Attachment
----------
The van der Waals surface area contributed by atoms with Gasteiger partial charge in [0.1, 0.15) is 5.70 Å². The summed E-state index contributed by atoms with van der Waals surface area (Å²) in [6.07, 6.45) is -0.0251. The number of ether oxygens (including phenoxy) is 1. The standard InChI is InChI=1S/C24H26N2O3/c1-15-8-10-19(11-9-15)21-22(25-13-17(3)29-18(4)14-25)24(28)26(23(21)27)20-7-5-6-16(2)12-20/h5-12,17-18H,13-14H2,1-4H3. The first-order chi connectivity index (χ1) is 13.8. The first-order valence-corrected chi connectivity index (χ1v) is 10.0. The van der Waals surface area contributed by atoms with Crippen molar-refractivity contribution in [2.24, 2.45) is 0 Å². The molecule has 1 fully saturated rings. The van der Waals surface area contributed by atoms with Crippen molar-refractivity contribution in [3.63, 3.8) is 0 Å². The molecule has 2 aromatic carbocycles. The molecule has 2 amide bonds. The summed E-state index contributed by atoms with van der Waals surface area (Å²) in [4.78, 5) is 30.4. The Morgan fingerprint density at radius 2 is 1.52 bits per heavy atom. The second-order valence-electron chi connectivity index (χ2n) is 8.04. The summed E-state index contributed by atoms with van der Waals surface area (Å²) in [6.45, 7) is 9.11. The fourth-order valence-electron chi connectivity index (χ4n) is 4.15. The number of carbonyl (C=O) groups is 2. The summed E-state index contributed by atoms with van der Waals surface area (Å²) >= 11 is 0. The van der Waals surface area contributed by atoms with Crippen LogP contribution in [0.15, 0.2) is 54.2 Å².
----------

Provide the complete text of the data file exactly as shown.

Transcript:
The van der Waals surface area contributed by atoms with Gasteiger partial charge in [0.1, 0.15) is 5.70 Å². The summed E-state index contributed by atoms with van der Waals surface area (Å²) in [6.07, 6.45) is -0.0251. The number of ether oxygens (including phenoxy) is 1. The standard InChI is InChI=1S/C24H26N2O3/c1-15-8-10-19(11-9-15)21-22(25-13-17(3)29-18(4)14-25)24(28)26(23(21)27)20-7-5-6-16(2)12-20/h5-12,17-18H,13-14H2,1-4H3. The first-order chi connectivity index (χ1) is 13.8. The first-order valence-corrected chi connectivity index (χ1v) is 10.0. The van der Waals surface area contributed by atoms with Crippen molar-refractivity contribution in [2.24, 2.45) is 0 Å². The molecule has 1 fully saturated rings. The van der Waals surface area contributed by atoms with Crippen molar-refractivity contribution in [3.63, 3.8) is 0 Å². The molecule has 2 aromatic carbocycles. The molecule has 2 amide bonds. The summed E-state index contributed by atoms with van der Waals surface area (Å²) in [4.78, 5) is 30.4. The Morgan fingerprint density at radius 2 is 1.52 bits per heavy atom. The second-order valence-electron chi connectivity index (χ2n) is 8.04. The summed E-state index contributed by atoms with van der Waals surface area (Å²) in [6.45, 7) is 9.11. The fourth-order valence-electron chi connectivity index (χ4n) is 4.15. The number of carbonyl (C=O) groups is 2. The summed E-state index contributed by atoms with van der Waals surface area (Å²) >= 11 is 0. The van der Waals surface area contributed by atoms with Crippen LogP contribution in [0.15, 0.2) is 54.2 Å².